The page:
NORTHEAST SNAPSHOT, MARCH 2009
York / Harrisburg, Pennsylvania Industrial Market
The tri-county area that encompasses the cities of York, Harrisburg and Lancaster is known for its industrial presence. The Harrisburg area has many distribution users, thanks in large part to the ease of access interstates 81 and 83 provide to major East Coast cities. York and Lancaster tend to focus more on manufacturing, with York specializing in the food and military industries. Many other industrial companies call the area home, and a brief glimpse shows the industrial sector is a major player in the region. While new development is occurring, the pace of it has slowed down considerably.
"York and Harrisburg are like pretty much everyone else; they have put the brakes on and they are taking a position of waiting to see what drops out the bottom,” says David Keech, president and partner with ROCK Commercial Real Estate in York. “Anyone who is forging ahead is doing so because they were past the point of no return in a development project.”
Some notable projects in the pipeline include Arm & Hammer’s new 1.1 million-square-foot production facility that broke ground west of York along Route 30 in the second half of last year. The facility, which will mark Arm & Hammer’s entry into the York market, is under roof right now. It will be expandable to almost 2 million square feet. Additionally, a food distribution plant is currently under construction between York and Harrisburg. More than 750,000 square feet are under roof, with another 300,000 square feet to go. This facility will also be expandable up to 2.1 million square feet. Other projects include a 260,000-square-foot, cross-docked facility that is going up along the I-83 corridor, as well as a 675,000-square-foot building that was built between York and Harrisburg by First Industrial Realty Trust. The facility is being leased by United Natural Foods.
When fuel prices rose last year, people started looking at whether it would be more cost-effective to ship products to West Coast ports and truck them east, or ship them over to East Coast ports and warehouse them there. The York/Harrisburg market was a beneficiary of this increased interest in warehouse product.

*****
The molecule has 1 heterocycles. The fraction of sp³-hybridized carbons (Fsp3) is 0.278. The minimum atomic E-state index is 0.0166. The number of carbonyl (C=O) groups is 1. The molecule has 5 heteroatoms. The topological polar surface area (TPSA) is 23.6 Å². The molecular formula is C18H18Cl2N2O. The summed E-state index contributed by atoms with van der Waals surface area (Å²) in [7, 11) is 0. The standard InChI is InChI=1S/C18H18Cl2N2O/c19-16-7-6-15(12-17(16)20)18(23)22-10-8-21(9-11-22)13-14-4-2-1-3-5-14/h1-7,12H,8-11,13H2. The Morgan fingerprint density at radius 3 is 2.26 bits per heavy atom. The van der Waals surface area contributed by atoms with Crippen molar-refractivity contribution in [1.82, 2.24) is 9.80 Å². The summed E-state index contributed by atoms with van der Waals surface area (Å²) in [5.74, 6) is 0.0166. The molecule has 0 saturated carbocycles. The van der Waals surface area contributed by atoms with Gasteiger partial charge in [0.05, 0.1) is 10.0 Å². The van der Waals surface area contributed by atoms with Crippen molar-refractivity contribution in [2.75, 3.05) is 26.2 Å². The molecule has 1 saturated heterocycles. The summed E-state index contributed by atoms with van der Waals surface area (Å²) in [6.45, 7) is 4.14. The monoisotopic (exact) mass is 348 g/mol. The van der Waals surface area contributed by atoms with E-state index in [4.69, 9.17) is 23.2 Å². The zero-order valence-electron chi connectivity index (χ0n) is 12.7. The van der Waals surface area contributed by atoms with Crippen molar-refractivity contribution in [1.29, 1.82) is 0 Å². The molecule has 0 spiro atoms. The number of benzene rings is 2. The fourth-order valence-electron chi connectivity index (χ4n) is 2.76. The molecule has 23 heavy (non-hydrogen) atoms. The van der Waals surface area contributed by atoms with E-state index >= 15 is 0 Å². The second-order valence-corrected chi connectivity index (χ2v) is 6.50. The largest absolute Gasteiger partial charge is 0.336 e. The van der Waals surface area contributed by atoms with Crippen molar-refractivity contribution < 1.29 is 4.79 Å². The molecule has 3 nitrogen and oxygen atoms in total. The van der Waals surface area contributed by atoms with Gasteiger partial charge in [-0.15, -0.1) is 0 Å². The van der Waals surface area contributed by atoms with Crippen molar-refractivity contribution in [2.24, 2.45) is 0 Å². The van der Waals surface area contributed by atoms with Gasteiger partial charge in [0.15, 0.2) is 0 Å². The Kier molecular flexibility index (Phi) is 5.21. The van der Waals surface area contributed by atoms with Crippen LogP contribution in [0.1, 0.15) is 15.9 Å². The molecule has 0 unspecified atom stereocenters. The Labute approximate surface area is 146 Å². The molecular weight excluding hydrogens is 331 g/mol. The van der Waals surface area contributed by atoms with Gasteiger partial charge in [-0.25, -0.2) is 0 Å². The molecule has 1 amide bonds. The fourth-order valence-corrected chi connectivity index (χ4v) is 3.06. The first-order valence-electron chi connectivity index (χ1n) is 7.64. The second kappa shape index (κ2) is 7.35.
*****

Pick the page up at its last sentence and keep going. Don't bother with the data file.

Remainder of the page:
“As a result of that, we did get the benefit of a number of large warehouses that were built in York and Harrisburg by logistics companies and REITs that are over a half-million square feet. Some of them may be wishing they had not done that, but those that are stronger are not,” Keech says.
He adds, “I think they’re going to find that it is a smart way to operate. You can’t depend on fuel prices. I think you’re going to find it to be the case that they have East Coast and West Coast distribution points and we will benefit from that.”
He adds that these facilities were built on spec with the tenant in mind, but some of them backed out once gas prices fell, leaving space to fill. He does not think this will be a problem for the market, though.
“I think we’re not over-built. I think we’ll end up with those getting filled in the next year to two,” Keech says, adding that in the long-term the area is actually under-supplied. A recent study concluded that York County is going to need 3 million square feet of Class A warehouse space on the I-83 corridor over the next 10 years. The corridor currently has less than 1 million square feet.
This prediction has made the I-83 and I-81 corridors the hot spot for future development. Zoning and government regulations are favorable for development, and the corridors offer easy interstate accessibility. This forecast is causing some to go ahead and build in the area as a way to hedge their bets on demand that will exist down the line.
“And those are the people who are going to hit home runs,” Keech says.
The York and Harrisburg area has been able to maintain a steady stream of large deals in the last year, even in the face of uncertain times. In February 2008, the 1.6 million-square-foot York Business Center traded for $70 million. In April, a 735,000-square-foot grocery distribution center located in Harrisburg sold for $30 million. Finally, in September, Doubleday Publishing Groups’ 460,000-square-foot facility was purchased for $34 million.
Construction may slow down and deals may be fewer, but the York and Harrisburg markets are still maintaining activity. Keech sees fewer buyers in the market in the near-term, but says that the ones who are out there will be more serious about buying. Prices will also adjust as owners seek to fill vacancies in their buildings.
“We’re a very conservative area and I think you’re going to see us try not to get into the same trouble perhaps other areas of the country have gotten into. We haven’t over-built in the past and, as a result, people are concentrating on filling their spaces,” Keech says.
— Coleman Wood
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